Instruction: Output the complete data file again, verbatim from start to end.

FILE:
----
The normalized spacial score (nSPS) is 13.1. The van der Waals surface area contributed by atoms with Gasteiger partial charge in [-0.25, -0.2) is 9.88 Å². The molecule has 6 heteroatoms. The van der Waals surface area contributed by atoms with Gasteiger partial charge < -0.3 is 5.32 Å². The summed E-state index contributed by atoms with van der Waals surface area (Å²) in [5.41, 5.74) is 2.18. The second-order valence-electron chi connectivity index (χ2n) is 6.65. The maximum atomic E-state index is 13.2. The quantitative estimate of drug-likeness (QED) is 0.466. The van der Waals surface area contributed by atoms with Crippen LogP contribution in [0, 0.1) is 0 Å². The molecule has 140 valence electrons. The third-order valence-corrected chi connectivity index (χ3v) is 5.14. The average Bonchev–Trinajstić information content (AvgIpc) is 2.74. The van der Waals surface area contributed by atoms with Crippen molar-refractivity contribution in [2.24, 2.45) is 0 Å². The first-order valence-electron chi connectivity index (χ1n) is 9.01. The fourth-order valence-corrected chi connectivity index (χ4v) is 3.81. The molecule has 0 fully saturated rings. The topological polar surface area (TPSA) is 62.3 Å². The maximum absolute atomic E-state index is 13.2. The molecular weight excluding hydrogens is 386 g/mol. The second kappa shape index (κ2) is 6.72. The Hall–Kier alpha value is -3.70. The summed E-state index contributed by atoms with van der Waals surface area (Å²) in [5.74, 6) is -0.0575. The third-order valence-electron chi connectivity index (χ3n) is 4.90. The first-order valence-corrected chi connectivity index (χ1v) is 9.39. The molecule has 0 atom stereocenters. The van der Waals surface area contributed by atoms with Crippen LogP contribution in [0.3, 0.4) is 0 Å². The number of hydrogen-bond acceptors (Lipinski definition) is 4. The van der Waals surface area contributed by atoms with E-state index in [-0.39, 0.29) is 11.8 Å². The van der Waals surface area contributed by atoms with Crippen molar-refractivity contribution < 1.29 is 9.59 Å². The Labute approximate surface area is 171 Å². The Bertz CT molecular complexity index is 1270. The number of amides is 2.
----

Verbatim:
The normalized spacial score (nSPS) is 13.1. The van der Waals surface area contributed by atoms with Gasteiger partial charge in [-0.25, -0.2) is 9.88 Å². The molecule has 6 heteroatoms. The van der Waals surface area contributed by atoms with Gasteiger partial charge < -0.3 is 5.32 Å². The summed E-state index contributed by atoms with van der Waals surface area (Å²) in [5.41, 5.74) is 2.18. The second-order valence-electron chi connectivity index (χ2n) is 6.65. The maximum atomic E-state index is 13.2. The quantitative estimate of drug-likeness (QED) is 0.466. The van der Waals surface area contributed by atoms with Crippen LogP contribution in [0, 0.1) is 0 Å². The molecule has 140 valence electrons. The third-order valence-corrected chi connectivity index (χ3v) is 5.14. The average Bonchev–Trinajstić information content (AvgIpc) is 2.74. The van der Waals surface area contributed by atoms with Crippen molar-refractivity contribution in [2.24, 2.45) is 0 Å². The first-order valence-electron chi connectivity index (χ1n) is 9.01. The fourth-order valence-corrected chi connectivity index (χ4v) is 3.81. The molecule has 0 fully saturated rings. The topological polar surface area (TPSA) is 62.3 Å². The maximum absolute atomic E-state index is 13.2. The molecular weight excluding hydrogens is 386 g/mol. The second kappa shape index (κ2) is 6.72. The Hall–Kier alpha value is -3.70. The summed E-state index contributed by atoms with van der Waals surface area (Å²) in [5.74, 6) is -0.0575. The third-order valence-electron chi connectivity index (χ3n) is 4.90. The first-order valence-corrected chi connectivity index (χ1v) is 9.39. The molecule has 0 atom stereocenters. The van der Waals surface area contributed by atoms with Crippen LogP contribution in [0.3, 0.4) is 0 Å². The number of hydrogen-bond acceptors (Lipinski definition) is 4. The van der Waals surface area contributed by atoms with E-state index in [-0.39, 0.29) is 11.8 Å². The van der Waals surface area contributed by atoms with Crippen molar-refractivity contribution < 1.29 is 9.59 Å². The Labute approximate surface area is 171 Å². The Bertz CT molecular complexity index is 1270. The number of amides is 2.